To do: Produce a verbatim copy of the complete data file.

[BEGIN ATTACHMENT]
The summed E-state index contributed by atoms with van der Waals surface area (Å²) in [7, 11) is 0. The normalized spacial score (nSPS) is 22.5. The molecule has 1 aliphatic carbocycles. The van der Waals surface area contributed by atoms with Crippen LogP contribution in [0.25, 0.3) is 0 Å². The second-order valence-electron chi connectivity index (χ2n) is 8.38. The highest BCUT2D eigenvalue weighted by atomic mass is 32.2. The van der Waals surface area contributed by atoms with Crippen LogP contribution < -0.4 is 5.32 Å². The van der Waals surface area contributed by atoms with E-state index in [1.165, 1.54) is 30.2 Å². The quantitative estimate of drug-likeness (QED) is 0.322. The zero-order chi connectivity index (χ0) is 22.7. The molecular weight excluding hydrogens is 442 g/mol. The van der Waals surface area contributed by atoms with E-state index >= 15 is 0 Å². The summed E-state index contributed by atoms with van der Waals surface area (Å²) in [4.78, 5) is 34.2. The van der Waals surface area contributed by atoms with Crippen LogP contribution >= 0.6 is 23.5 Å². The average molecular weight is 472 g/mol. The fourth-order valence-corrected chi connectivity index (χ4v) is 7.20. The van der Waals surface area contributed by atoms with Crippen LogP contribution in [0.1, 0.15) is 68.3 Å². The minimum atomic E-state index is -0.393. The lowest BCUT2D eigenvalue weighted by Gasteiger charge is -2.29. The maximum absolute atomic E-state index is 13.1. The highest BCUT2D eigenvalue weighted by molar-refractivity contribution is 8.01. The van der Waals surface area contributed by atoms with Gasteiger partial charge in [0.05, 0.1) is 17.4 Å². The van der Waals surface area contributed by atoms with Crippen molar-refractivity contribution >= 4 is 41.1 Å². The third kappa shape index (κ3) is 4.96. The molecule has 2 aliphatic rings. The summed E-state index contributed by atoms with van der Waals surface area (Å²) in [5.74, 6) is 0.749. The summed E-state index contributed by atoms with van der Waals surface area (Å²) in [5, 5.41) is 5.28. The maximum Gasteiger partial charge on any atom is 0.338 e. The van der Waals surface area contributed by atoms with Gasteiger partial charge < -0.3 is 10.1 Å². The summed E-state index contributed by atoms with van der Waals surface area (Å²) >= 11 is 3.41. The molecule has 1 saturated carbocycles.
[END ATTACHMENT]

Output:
The summed E-state index contributed by atoms with van der Waals surface area (Å²) in [7, 11) is 0. The normalized spacial score (nSPS) is 22.5. The molecule has 1 aliphatic carbocycles. The van der Waals surface area contributed by atoms with Crippen LogP contribution in [0.25, 0.3) is 0 Å². The second-order valence-electron chi connectivity index (χ2n) is 8.38. The highest BCUT2D eigenvalue weighted by atomic mass is 32.2. The van der Waals surface area contributed by atoms with Crippen LogP contribution < -0.4 is 5.32 Å². The van der Waals surface area contributed by atoms with E-state index in [1.165, 1.54) is 30.2 Å². The quantitative estimate of drug-likeness (QED) is 0.322. The zero-order chi connectivity index (χ0) is 22.7. The molecular weight excluding hydrogens is 442 g/mol. The van der Waals surface area contributed by atoms with E-state index >= 15 is 0 Å². The summed E-state index contributed by atoms with van der Waals surface area (Å²) in [4.78, 5) is 34.2. The van der Waals surface area contributed by atoms with Crippen LogP contribution >= 0.6 is 23.5 Å². The average molecular weight is 472 g/mol. The fourth-order valence-corrected chi connectivity index (χ4v) is 7.20. The van der Waals surface area contributed by atoms with Crippen LogP contribution in [0.1, 0.15) is 68.3 Å². The minimum atomic E-state index is -0.393. The lowest BCUT2D eigenvalue weighted by Gasteiger charge is -2.29. The maximum absolute atomic E-state index is 13.1. The highest BCUT2D eigenvalue weighted by molar-refractivity contribution is 8.01. The van der Waals surface area contributed by atoms with Gasteiger partial charge in [0.05, 0.1) is 17.4 Å². The van der Waals surface area contributed by atoms with Crippen molar-refractivity contribution >= 4 is 41.1 Å². The third kappa shape index (κ3) is 4.96. The molecule has 2 aliphatic rings. The summed E-state index contributed by atoms with van der Waals surface area (Å²) in [5.74, 6) is 0.749. The summed E-state index contributed by atoms with van der Waals surface area (Å²) in [5, 5.41) is 5.28. The maximum Gasteiger partial charge on any atom is 0.338 e. The van der Waals surface area contributed by atoms with Gasteiger partial charge < -0.3 is 10.1 Å². The summed E-state index contributed by atoms with van der Waals surface area (Å²) >= 11 is 3.41. The molecule has 1 saturated carbocycles.